“The way the system is set up now, trolls have nothing to lose. They have no skin in the game,” Beckerman said.
Not all NPEs are created evil, however. Many legitimately defend inventors and their patents from infringement.
“Just because an NPE sues doesn’t mean it’s a troll,” said Jon Fallon, a partner in the West Orange law firm Mandelbaum Salsberg, which represented Tumi. “There are a lot of NPEs that are acting with the best interests of the inventor in mind. The difference is that trolls have designed a business model that says, ‘We can sustain profitability through nuisance suits.’”
According to the countersuit brought by Tumi, ArrivalStar filed 340 patent infringement claims in the past seven years, and “hundreds of additional defendants have received threatening demands.”
It also noted that the settlement costs are less than the price of hiring an attorney, which encourages the companies to play “let’s make a deal.”
Fallon alleged it was a criminal enterprise under RICO statues and summed it up as nothing more than an extortion scheme — the first time such a defense had been used.
William McMahon, the Florida attorney who represents ArrivalStar, said the company is not a troll.
“The typical patent troll does not send out pre-suit notice letters,” he said. “The typical patent troll holds one to three patents: ArrivalStar holds 32. Typical patent trolls are third parties unrelated to the inventor. The inventor is intimately involved in the licensing operation. We’re talking about infringement the owner has seen.”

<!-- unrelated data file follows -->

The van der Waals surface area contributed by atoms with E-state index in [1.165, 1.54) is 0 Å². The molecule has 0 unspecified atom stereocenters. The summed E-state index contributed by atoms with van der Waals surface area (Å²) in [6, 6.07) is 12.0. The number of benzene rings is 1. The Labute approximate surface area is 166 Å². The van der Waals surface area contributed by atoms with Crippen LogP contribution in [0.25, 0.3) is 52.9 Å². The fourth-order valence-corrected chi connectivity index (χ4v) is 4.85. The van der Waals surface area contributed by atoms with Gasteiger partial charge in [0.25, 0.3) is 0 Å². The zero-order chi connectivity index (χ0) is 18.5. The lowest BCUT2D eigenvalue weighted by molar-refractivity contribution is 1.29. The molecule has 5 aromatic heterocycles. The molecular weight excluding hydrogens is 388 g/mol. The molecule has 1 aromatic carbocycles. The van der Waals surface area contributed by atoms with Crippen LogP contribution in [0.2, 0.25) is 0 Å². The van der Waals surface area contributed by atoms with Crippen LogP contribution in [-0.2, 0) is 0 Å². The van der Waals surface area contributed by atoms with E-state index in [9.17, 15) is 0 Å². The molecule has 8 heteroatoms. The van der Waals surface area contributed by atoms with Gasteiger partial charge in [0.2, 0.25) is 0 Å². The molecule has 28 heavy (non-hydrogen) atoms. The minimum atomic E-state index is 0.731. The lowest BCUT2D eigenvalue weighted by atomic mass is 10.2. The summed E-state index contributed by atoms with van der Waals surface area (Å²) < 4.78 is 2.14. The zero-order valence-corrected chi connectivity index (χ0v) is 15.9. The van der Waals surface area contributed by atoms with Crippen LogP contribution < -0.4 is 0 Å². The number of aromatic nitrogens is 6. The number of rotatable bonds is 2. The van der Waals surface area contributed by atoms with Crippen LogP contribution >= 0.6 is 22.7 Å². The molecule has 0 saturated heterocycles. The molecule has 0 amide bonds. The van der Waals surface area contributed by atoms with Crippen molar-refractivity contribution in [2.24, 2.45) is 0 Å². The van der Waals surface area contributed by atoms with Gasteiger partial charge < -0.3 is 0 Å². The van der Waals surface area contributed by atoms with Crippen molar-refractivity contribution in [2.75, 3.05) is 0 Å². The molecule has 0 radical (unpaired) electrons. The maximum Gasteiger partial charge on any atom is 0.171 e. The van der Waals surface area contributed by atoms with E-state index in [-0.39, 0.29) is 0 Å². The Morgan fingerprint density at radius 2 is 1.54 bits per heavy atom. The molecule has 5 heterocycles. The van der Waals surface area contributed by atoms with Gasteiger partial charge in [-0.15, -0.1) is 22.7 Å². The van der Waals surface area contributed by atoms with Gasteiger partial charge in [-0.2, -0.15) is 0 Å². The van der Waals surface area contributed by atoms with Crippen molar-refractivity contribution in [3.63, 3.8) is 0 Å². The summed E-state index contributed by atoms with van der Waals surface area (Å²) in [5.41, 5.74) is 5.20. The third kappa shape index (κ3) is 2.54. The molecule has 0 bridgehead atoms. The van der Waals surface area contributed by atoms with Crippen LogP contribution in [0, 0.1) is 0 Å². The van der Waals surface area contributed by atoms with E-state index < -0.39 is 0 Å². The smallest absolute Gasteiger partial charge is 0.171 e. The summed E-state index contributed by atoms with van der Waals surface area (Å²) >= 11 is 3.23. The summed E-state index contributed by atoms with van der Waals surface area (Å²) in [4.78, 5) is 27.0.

Patent trolls often buy a patent from a company that is looking to sell some of its resources for cash. They then troll the internet, looking for companies potentially infringing on the patent.
According to McMahon, Martin K. Jones, the owner of ArrivalStar and Melvino Technologies, spent 26 years and millions of dollars to patent technology that can track vehicles such as buses and trucks.
Several years ago, ArrivalStar began suing metropolitan transit agencies and the Port Authority of New York and New Jersey, which post arrival and departure times on their websites for commuters. In 2011, it expanded its reach to retailers such as Tumi, and others that track shipping and customer deliveries online — which is nearly every company that sells products over the internet. L.L. Bean, Billabong and even Gatorade have been sued by ArrivalStar.
“Patent law states we can go after customers, suppliers, vendors, users,” McMahon said.
“My job is to protect an individual inventor’s rights,” he said. “Any inventor who is not part of a large corporation and sues to protect his intellectual property is automatically labeled a troll and a shakedown artist, and that’s not right.”
PatentFreedom, a website that tracks patent litigation, charted 588 NPE-brought cases in 2004, and more than 4,600 in 2011.
“You can’t ignore them,” said Bob Marin, vice president and general counsel for Panasonic Corp. of North America. The Newark-based electronics giant has been sued nearly 70 times by NPEs since 2009, according to PatentFreedom.
“We have fought some of them, and fought successfully, and we’ve settled with some,” he said. “But that doesn’t stop them. There’s an endless flood of these patent trolls. It’s an epidemic for business. It just sucks the money out of everyone.”